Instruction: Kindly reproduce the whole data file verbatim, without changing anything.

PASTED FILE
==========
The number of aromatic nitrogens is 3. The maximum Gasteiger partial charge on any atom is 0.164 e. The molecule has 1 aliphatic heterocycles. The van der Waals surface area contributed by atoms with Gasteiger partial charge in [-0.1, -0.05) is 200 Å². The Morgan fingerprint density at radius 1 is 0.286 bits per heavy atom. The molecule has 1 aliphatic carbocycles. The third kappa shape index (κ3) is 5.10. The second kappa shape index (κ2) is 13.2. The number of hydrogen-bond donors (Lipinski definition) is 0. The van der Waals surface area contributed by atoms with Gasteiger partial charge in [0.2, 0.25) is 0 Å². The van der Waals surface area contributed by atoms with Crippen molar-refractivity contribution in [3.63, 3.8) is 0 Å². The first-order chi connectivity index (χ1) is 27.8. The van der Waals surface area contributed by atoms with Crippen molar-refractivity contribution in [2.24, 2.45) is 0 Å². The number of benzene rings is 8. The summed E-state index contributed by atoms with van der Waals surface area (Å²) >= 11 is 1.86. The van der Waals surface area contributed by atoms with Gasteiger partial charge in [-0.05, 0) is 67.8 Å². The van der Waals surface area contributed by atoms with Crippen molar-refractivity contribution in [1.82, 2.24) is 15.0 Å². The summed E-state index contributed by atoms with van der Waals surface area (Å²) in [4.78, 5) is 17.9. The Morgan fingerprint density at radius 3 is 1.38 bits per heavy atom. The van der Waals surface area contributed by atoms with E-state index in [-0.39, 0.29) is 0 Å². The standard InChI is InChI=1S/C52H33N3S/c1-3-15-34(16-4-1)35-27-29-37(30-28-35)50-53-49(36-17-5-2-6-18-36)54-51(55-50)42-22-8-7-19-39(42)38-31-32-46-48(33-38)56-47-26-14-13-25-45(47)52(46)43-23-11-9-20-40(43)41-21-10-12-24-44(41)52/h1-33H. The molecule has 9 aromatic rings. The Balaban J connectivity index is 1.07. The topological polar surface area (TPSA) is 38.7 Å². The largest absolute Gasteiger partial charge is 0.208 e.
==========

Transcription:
The number of aromatic nitrogens is 3. The maximum Gasteiger partial charge on any atom is 0.164 e. The molecule has 1 aliphatic heterocycles. The van der Waals surface area contributed by atoms with Gasteiger partial charge in [-0.1, -0.05) is 200 Å². The Morgan fingerprint density at radius 1 is 0.286 bits per heavy atom. The molecule has 1 aliphatic carbocycles. The third kappa shape index (κ3) is 5.10. The second kappa shape index (κ2) is 13.2. The number of hydrogen-bond donors (Lipinski definition) is 0. The van der Waals surface area contributed by atoms with Gasteiger partial charge in [0.2, 0.25) is 0 Å². The van der Waals surface area contributed by atoms with Crippen molar-refractivity contribution in [3.63, 3.8) is 0 Å². The first-order chi connectivity index (χ1) is 27.8. The van der Waals surface area contributed by atoms with Crippen molar-refractivity contribution in [2.24, 2.45) is 0 Å². The number of benzene rings is 8. The summed E-state index contributed by atoms with van der Waals surface area (Å²) >= 11 is 1.86. The van der Waals surface area contributed by atoms with Gasteiger partial charge in [-0.05, 0) is 67.8 Å². The van der Waals surface area contributed by atoms with Crippen molar-refractivity contribution in [1.82, 2.24) is 15.0 Å². The summed E-state index contributed by atoms with van der Waals surface area (Å²) in [4.78, 5) is 17.9. The Morgan fingerprint density at radius 3 is 1.38 bits per heavy atom. The van der Waals surface area contributed by atoms with E-state index in [-0.39, 0.29) is 0 Å². The standard InChI is InChI=1S/C52H33N3S/c1-3-15-34(16-4-1)35-27-29-37(30-28-35)50-53-49(36-17-5-2-6-18-36)54-51(55-50)42-22-8-7-19-39(42)38-31-32-46-48(33-38)56-47-26-14-13-25-45(47)52(46)43-23-11-9-20-40(43)41-21-10-12-24-44(41)52/h1-33H. The molecule has 9 aromatic rings. The Balaban J connectivity index is 1.07. The topological polar surface area (TPSA) is 38.7 Å². The largest absolute Gasteiger partial charge is 0.208 e.